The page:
“The Incredible Burt Wonderstone:” A different approach


For my piece in this classic movie series, I bring to you what I consider to be the most underrated movie of 2013, “The Incredible Burt Wonderstone.” I absolutely love this movie, but admittedly, this is probably one of the only positive reviews you will see for it anywhere right now.

The fact that this movie flopped so bad is astonishing to me. Everything about it is pure, solid comedy gold. Starring Steve Carell as Burt Wonderstone, Steve Buscemi as Anton Marvelton, Olivia Wilde as Jane, and Jim Carrey as Steve Grey, this movie has a legendary cast that screams funny, and with supporting actors like Alan Arkin, James Gandolfini, and Jay Mohr, there are few movies out there better equipped to make us laugh.

The movie starts out with a somewhat cliche back story, setting up the “magical friendship” between Burt Wonderstone (Carell), and Anton Marvelton (Buscemi). (I only call it cliche because any regular movie viewer has seen the likes of it a thousand times.) However, if you’re going to know anything about my taste in movies, let it be known that I am a giant sucker for a well planned montage.

Skipping 30 years into the future, we find Burt to be obnoxious and rude as years of pressure from doing the same show has worn him into a bitter shell of a person. This, coupled with new competition from a street magician named Steve Grey who’s methods are uncouth and barely magical, create the perfect storm for Burt’s world to come crashing in on itself.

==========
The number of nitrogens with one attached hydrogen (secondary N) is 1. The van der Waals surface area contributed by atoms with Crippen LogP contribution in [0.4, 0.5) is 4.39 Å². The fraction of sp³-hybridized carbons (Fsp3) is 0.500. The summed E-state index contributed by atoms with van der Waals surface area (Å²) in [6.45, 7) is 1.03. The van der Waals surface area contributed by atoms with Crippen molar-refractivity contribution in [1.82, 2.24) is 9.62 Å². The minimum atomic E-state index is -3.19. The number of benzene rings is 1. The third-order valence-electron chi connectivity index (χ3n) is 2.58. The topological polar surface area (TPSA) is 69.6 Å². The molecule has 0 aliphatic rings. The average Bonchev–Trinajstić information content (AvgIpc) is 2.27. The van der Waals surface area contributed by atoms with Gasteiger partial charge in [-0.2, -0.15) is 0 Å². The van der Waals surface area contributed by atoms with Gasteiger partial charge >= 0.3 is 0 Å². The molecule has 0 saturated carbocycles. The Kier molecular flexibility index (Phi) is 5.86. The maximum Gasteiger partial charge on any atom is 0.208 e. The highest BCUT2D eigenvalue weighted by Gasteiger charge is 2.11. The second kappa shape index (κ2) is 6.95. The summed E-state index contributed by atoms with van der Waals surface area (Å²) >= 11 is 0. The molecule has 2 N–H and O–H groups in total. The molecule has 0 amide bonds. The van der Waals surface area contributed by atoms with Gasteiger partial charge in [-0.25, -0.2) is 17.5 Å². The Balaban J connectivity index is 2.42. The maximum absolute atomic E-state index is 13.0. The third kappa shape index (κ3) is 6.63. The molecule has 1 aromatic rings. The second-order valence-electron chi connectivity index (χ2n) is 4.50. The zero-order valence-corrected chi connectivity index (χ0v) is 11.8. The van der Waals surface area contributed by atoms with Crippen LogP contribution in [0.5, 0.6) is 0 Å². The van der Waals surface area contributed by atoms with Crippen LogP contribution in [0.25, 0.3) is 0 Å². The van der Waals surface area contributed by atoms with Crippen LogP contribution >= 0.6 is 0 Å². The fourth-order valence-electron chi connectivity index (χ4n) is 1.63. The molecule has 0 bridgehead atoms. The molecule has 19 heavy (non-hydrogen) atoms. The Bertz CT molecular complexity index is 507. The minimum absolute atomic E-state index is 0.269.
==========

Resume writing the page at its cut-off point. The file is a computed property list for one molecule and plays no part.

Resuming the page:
In a final attempt to regenerate interest in themselves, Burt and Anton attempt to do a trick they call “The Hot Box,” a trick, that, no surprise, goes horribly wrong. After miserably failing, Burt not only finds his relationship with Anton to be in shambles, he also finds himself to be broke and homeless.

In desperation he finds works as an entertainer at a retirement home where he becomes acquainted with his personal hero, a former magician, Rance Hollaway (Arkin). It’s with Rance that Burt remembers why he became a magician, and also why he must continue in his efforts.

While watching this in my dorm one day, my roommate actually brought up a valid point. This movie is basically “Talladega Nights” but with magic tricks. Alas, it is somewhat true. The story arc is almost exactly the same, but hey, maybe that makes you want to watch it even more. Isn’t magic more fun then Nascar, anyway?

When it boils down to it, I can pinpoint exactly three reasons why I love this movie so much.

1. Steve Carell and Steve Buscemi’s dancing. (You’ll know what I’m talking about just by watching the trailer.)

2. The song “I’m On Top of The World” by Imagine Dragons. (It’s used about 500 times in this movie, but it fits so well, how could it not be?)

3. Jim Carrey’s “magic tricks.” (If his final trick doesn’t make you literally bust out laughing, you have no sense of good comedy.)

In fact, I don’t know if I can say this enough, but Jim Carrey makes this movie. Playing Steve Grey, a Chris Angel rip off (Grey’s TV show is even called Brain Rapist in the movie, uncannily similar to Mind Freak, no?) His performance in this movie reminds me of classic Jim Carrey. It’s what he does best: a unique, flamboyant and over the top character. A character, who fits beautifully as the antagonist to this tale.

Forget all the negative press this movie has received. Give it a try. It’s easily one of the best comedies of the past few years.


Seen the movie? Do you agree with me? Tell me in the comments what you think about “Wonderstone.”